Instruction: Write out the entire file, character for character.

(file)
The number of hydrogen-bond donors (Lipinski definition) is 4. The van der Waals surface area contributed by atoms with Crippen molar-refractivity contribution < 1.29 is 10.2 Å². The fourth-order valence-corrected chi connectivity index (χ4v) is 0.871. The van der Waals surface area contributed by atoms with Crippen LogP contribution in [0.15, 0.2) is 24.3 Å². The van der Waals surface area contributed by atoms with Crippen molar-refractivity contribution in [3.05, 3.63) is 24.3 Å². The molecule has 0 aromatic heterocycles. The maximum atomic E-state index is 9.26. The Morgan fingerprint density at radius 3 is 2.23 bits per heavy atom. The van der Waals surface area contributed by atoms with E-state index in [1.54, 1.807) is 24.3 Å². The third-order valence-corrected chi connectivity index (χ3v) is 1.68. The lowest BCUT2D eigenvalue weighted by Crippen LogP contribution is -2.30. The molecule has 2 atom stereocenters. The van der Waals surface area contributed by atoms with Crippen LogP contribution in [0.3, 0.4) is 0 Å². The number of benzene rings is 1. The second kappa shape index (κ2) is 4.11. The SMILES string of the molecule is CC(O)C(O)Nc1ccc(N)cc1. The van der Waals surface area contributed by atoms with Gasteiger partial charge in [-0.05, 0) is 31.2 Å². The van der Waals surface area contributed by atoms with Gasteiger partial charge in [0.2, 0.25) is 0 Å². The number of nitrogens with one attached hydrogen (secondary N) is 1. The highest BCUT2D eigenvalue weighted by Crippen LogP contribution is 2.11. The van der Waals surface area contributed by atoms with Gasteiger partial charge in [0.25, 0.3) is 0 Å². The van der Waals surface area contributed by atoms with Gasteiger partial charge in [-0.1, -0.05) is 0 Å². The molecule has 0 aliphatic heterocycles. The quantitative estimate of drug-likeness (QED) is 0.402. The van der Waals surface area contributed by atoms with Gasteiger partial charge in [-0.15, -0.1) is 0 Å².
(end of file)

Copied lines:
The number of hydrogen-bond donors (Lipinski definition) is 4. The van der Waals surface area contributed by atoms with Crippen molar-refractivity contribution < 1.29 is 10.2 Å². The fourth-order valence-corrected chi connectivity index (χ4v) is 0.871. The van der Waals surface area contributed by atoms with Crippen LogP contribution in [0.15, 0.2) is 24.3 Å². The van der Waals surface area contributed by atoms with Crippen molar-refractivity contribution in [3.05, 3.63) is 24.3 Å². The molecule has 0 aromatic heterocycles. The maximum atomic E-state index is 9.26. The Morgan fingerprint density at radius 3 is 2.23 bits per heavy atom. The van der Waals surface area contributed by atoms with E-state index in [1.54, 1.807) is 24.3 Å². The third-order valence-corrected chi connectivity index (χ3v) is 1.68. The lowest BCUT2D eigenvalue weighted by Crippen LogP contribution is -2.30. The molecule has 2 atom stereocenters. The van der Waals surface area contributed by atoms with Crippen LogP contribution in [0.3, 0.4) is 0 Å². The number of benzene rings is 1. The second kappa shape index (κ2) is 4.11. The SMILES string of the molecule is CC(O)C(O)Nc1ccc(N)cc1. The van der Waals surface area contributed by atoms with Gasteiger partial charge in [-0.05, 0) is 31.2 Å². The van der Waals surface area contributed by atoms with Gasteiger partial charge in [0.2, 0.25) is 0 Å². The number of nitrogens with one attached hydrogen (secondary N) is 1. The highest BCUT2D eigenvalue weighted by Crippen LogP contribution is 2.11. The van der Waals surface area contributed by atoms with Gasteiger partial charge in [0.25, 0.3) is 0 Å². The van der Waals surface area contributed by atoms with Gasteiger partial charge in [-0.1, -0.05) is 0 Å². The molecule has 0 aliphatic heterocycles. The quantitative estimate of drug-likeness (QED) is 0.402. The van der Waals surface area contributed by atoms with Gasteiger partial charge in [-0.15, -0.1) is 0 Å².